Skincare; making you beautiful or toxic?


I know I, as most of us do, love my potions and lotions. They leave me feeling fresh and smelling nice. However there is also the risk that they could leave you being contaminated with toxic chemicals, harm animals from testing and destroy our environment. I realise it sounds a little extreme but the skin is the bodies largest organ and it absorbs what we put on it, animal-testing is still common, often barbaric and unnecessary and we all know that chemicals and the environment do not mix. When considering personal health remember that cosmetic and beauty products are made to penetrate! The majority of skin care today contains many nasties such as paragons, petrochemicals, Sodium Lauryl/Laureth Sulphate, DEA’s, artificial colours and fragrances. Chemicals. Toxic chemicals being absorbed into your skin.

Petroleum derivatives such as coal tar, mineral oil, paraffin and propylene glycol are used throughout all types of skincare. Mineral oil, or liquid petroleum, is a by-product in the distillation of petroleum to produce gasoline. According to the International Agency for Research into Cancer in Geneva, mineral oils are most likely carcinogenic. Mineral oils are cheap so are used widely in skincare but actually cause a barrier and prevent the skin from functioning correctly. (Those of you with babies, please be aware that Johnsons and Johnsons are a top offender in chemical ingredients, just have a look at what the Baby Oil is made from.)

Parabens, methyl, ethyl, propyl and butyl paraben, are mostly used as preservatives and antibacterials and are the most commonly used chemicals in cosmetics. Research has established that parabens mimic oestrogen. This can have serious side effects such as lowered sperm counts, breast cancer, osteoporosis and autoimmune diseases. Eek.

Sodium Lauryl Sulphates are foaming agents that penetrate the skin, are stored in vital organs and are also totally toxic to sea life, so also cause added damage to our environment when washed down the drain:(

Then think about those sweet smells in the creams. What are you actually smelling? More often than not, it will be artificial chemicals made in a laboratory,that are also toxic for you.

When looking at the ingredients of products, it is complicated. Some great books to help you decipher what the complex names are actually referring too, their purpose and potential side effects are;

  • The Chemical Maze by Bill Statham

  • Ecoman Book by Malcolm Rands

  • Skin Deep by Kevin Farrow

The other major concern for me is testing on animals. While the EU, Israel and recently India have banned testing on animals, and the sale of any cosmetic products that have been tested on animals, many places in the world still continue to undertake incredibly cruel and unnecessary tests on animals for skin care. In China it is mandatory by law, but apparently they are considering changing this in the near future.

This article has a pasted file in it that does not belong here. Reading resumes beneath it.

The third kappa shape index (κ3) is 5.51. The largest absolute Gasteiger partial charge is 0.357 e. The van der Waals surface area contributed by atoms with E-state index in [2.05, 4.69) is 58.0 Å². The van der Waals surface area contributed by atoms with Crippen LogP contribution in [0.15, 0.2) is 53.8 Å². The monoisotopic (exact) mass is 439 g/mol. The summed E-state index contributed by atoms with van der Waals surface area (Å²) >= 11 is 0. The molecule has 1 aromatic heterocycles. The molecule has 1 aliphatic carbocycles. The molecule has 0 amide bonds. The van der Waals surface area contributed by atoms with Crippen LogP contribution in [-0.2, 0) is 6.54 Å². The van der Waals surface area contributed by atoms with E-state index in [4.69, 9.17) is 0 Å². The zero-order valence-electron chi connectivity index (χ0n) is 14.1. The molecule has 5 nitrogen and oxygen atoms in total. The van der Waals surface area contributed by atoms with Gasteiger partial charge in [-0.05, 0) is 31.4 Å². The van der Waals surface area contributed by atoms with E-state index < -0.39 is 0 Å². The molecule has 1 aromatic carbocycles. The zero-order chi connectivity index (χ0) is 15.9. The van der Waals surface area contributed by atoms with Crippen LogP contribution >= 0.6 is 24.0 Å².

Animal-Testing-Horrible-ImagesThe two main tests conducted are the


  • Draize Eye Test;

    rabbits are immobilized in full-body restraints while a substance is dripped in high amounts into their eyes or smeared onto their shaved skin, causing symptoms such as bleeding, swelling or blindness. The ironic thing is that rabbits eyes are anatomically and physiologically different to ours so the tests are not as accurate.

  • Acute Toxcity Tests; 

    To determine the toxic consequences of a single, short-term exposure to a product or chemical, the substance is given to animals in very high doses via force-feeding, inhalation or via the skin. Animals may endure severe abdominal pain, diarrhea, seizures, paralysis, and bleeding from the nose, mouth, and genitals before they ultimately die.

This video is not confronting but really brings home the point.

There are hundreds of cosmetics companies that do not engage in animal testing and alternatively use sophisticated non-animal testing methods available today. Examples are human-skin equivalent tests such as EpiDerm™ and EpiSkin™ that are accepted in Canada, the EU and all other member countries of the Organization for Economic Co-operation and Development, as complete replacements for animal-based skin-corrosion studies. These methods use of normal, cultured, human-derived skin cells to form a multilayered model of human skin and have more accurate results.

PETA have great lists of companies that do not test on animals and a list of those that do. Check them out. Some popular brands that DO test on animals are REVLON, AMWAY, ELIZABETH ARDEN, SHISEIDO, PONDS, CLEAN AND CLEAR, OLAY, SK-ll, MAYBELLINE, MAC, LOREAL.

Not every brand in the world is on this list, so it is worth asking the company directly. When asking, you need to make sure that they do not test on animals, buy ingredients that are tested on animals and do not sell in China, as if they do, their products will be tested on animals!

Watch out as always, for clever but misleading marketing, "natural", "hypo-allergenic", even "not tested on animals" doesn't guarantee that they are not involved in testing of animals. Crazy, yes.

We all draw the line somewhere and it is a personal choice. I am not perfect and still use products that are not organic and natural here and there- such as nail polish and hair dye- but with so many great options that are good for us, kind to the animals and our planet, I believe as often as we can we should purchase skin care products that promote an ethical stance and have a positive effect on the whole.

Skin care products that I love, are mostly organic and don't test on animals are;

  • People for Plants people-for-plants-certified-organic-skincare-jamie-durie_article_new
  • Kora OrganicsKora
  • Dr Hauschkadiamondbeauty-drhfacecaregroupweb
  • Weledaweleda-skincare-range
  • MV Organics 1398323_10151632932611601_1292531922_o


  • Tinderbox1301_tinderbox_products
  • Mukti mukti_500x500_160709_t325


  • La Mav lamav1